The Navy (p.229 and 231) is looking to procure one additional rotary wing Fire Scout requesting $72.4 million from the base budget.

MQ-1 Predator

The Air Force has not requested any funding for the famed Predator drone, as it seeks to phase it out. However, DOD’s comptroller lists continued funding from fiscal 2015 and 2016 as $4.8 million and $3.2 million respectively for procurement.

Secretary of Defense Ashton Carter has said previously that the department will be investing $600 billion over the next five years in unmanned undersea vehicles as well.

Of note, the Navy is not procuring its UCLASS, or Unmanned Carrier-Launched Airborne Surveillance and Strike, program. It has been reported that UCLASS will neither be a strike or surveillance platform, an issue of contention for some time, but rather a mid-air refueling vehicle due to budgetary reshuffling and reprioritization. 

The Army, is looking into several R&D programs that focus on basic research in ground vehicle technologies to include power, mobility and unmanned systems, (p.29) enabling autonomous mobility and intelligent tactical behavior by future unmanned systems (p.51), “[a]dvance perception and intelligent control technologies required to achieve autonomous tactical behaviors and other objective capabilities for future unmanned vehicles,” (p.53),” [d]esign and develop collaboration and cooperation algorithms to support goal of intelligent teaming for manned-unmanned operations,” (p.63) and methods to use directed energy and radio frequency manipulation to counter the threat of UASs (p.172.), to name a few.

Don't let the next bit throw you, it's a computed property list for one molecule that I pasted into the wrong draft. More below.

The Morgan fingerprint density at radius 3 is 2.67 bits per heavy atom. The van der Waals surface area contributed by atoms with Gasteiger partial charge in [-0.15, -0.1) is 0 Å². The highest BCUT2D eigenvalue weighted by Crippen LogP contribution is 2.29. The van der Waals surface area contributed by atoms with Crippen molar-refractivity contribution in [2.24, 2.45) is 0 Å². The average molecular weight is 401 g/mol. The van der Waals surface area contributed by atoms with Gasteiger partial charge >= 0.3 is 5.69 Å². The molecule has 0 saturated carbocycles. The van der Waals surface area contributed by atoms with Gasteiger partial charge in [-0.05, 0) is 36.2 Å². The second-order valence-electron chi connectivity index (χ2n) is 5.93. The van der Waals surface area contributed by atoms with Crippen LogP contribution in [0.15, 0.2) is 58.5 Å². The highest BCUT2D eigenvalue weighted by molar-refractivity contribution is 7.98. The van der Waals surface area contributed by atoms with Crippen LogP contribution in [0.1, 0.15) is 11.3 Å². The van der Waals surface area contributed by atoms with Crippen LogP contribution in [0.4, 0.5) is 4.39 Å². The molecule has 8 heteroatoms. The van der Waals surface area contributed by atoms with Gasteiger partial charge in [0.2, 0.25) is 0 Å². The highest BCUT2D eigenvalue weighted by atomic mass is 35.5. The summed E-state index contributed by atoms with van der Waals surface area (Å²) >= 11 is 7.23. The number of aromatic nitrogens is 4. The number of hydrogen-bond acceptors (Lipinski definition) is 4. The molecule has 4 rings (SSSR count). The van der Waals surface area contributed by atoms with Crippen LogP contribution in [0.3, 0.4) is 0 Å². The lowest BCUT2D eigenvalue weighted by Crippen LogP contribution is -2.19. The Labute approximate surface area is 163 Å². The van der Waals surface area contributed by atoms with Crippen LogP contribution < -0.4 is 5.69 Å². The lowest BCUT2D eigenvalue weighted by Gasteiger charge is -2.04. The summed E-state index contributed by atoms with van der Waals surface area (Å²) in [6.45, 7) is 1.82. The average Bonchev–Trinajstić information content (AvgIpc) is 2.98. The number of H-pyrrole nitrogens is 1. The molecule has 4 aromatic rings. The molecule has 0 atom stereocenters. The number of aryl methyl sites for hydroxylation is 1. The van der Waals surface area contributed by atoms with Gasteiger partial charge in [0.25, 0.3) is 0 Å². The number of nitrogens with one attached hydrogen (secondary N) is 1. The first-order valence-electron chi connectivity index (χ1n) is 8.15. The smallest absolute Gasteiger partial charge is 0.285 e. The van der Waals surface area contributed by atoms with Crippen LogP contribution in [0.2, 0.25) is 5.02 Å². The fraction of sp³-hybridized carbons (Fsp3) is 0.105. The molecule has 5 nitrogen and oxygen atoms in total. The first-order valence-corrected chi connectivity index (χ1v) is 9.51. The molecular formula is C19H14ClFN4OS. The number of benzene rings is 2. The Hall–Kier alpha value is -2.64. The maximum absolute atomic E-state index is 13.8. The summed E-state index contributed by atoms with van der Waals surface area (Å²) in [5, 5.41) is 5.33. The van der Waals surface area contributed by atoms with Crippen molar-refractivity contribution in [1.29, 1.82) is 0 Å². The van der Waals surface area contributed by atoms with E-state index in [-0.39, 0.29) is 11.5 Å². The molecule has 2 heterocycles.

The Air Force has said it reactivated two Predator squadrons that were previously slated for inactivation in fiscal 2017 due to the demand of constant ISR. The force will maintain 60 daily combat air patrols of unmanned aircraft.

Additionally, the 2017 request maintains the planned divesture in the manned U-2 high-altitude spy plane. The Air Force will maintain its current fleet of U-2s until the capabilities it is investing in for the Global Hawk are equal or greater to the U-2 capabilities, currently scheduled to occur in fiscal 2019. This could be a difficult task, as officials have maintained that both aircraft are desirable and complimentary.

Given the high demand for ISR and the retention problem the Air Force has suffered with its unmanned aircraft pilots, the force has been undergoing urgent reforms to maintain and recruit operators. Air Force Secretary Deborah Lee James wrote in prepared congressional testimony this week that these reforms include “increased benefits for aircrew, a program to train enlisted operators to fly the RQ-4 Global Hawk, a basing study to provide options to support flying RPAs on a schedule more conducive to steady-state operations, and other recommendations from our Culture and Process Improvement Program, a bottom-up review of issues impacting our RPA force.” Budget documents as well as comments made by the secretary during congressional testimony highlight “doubling the undergraduate RPA training budget to accommodate 384 graduates per year, up from 192 graduates per year in the [fiscal] 2016 budget.”

About the Author

Mark Pomerleau is a former editorial fellow with GCN and Defense Systems.